Syrian forces have fired mortar shells at a farming village in the country’s north, killing at least seven people, many from the same family, according to activists.
In one video posted online, a bearded man storms into a clinic and yells: “Film me! Film me!”
Counting on his fingers, he says the attack killed his mother, sister, two of his brothers and a nephew.
“That’s my son!” he says, pointing to a wounded boy with white bandages on his legs, arms and back. “That’s my brother and that’s my nephew!” he says, pointing to a body on the floor in a pool of blood and another on a gurney.
The fresh violence in the village of Mishmishan underlines the continual unravelling of a UN-brokered ceasefire that was supposed to begin on April 12 but has never taken hold.
The truce is part of a peace plan brokered by international envoy Kofi Annan to allow for talks by all parties on a political solution to the country’s conflict.
The UN says more than 9,000 people have been killed since an uprising against President Bashar Assad began in March 2011, prompting a brutal crackdown by government forces.
The shelling of Mishmishan, an agricultural area near the border with Turkey, also highlights the huge challenge facing a 16-person UN team that is trying to monitor the truce in Syria, where violence is widespread and often in relatively isolated areas.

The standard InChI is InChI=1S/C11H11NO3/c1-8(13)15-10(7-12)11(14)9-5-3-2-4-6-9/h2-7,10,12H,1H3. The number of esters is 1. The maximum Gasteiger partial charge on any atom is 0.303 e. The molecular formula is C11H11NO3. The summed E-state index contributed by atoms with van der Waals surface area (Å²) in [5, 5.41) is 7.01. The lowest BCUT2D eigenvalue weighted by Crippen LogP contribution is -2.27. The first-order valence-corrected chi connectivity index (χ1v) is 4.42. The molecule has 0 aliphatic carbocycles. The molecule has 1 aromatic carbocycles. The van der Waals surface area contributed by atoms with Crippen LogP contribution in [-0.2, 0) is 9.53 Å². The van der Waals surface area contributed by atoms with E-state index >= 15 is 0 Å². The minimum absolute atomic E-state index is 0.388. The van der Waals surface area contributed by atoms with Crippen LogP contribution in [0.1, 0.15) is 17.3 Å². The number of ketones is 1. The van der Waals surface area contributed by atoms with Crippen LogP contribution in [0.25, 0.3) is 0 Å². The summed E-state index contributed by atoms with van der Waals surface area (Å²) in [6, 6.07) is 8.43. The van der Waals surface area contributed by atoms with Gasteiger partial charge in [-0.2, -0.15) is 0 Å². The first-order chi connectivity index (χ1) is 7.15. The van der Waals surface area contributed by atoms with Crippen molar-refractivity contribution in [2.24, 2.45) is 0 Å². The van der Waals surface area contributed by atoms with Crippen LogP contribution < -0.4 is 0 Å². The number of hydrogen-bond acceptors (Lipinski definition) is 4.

Video posted online of a funeral in Mishmishan showed hundreds of people marching through the village, then lining up to pray over the bodies, which lie in the back of three white pick-up trucks. The videos list seven dead.
Rami Abdul-Rahman, head of the British-based Syrian Observatory for Human Rights, said 10 people were killed in the attack, seven of them when a mortar fell on their house. The three others died elsewhere in the village, he said.
Activist claims and videos could not be independently verified. The Syrian government rarely comments on specific events in the country and bars most media from independent reporting – despite agreeing to do so in accepting Mr Annan’s plan.
The UN observer team is supposed to oversee the truce and prepare for the arrival of the 300 observers authorised by the UN The observers’ presence has tempered violence in some areas while the regime has launched attacks on opposition districts that have welcomed the team with anti-government rallies.
Syria’s state news agency said some UN observers were visiting the embattled Khaldiyeh neighbourhood in the central city of Homs on Tuesday.
Analysts say the Annan plan is unlikely to succeed, though a larger observer presence could reduce violence.
It is unclear when the full contingent of observers will deploy in Syria.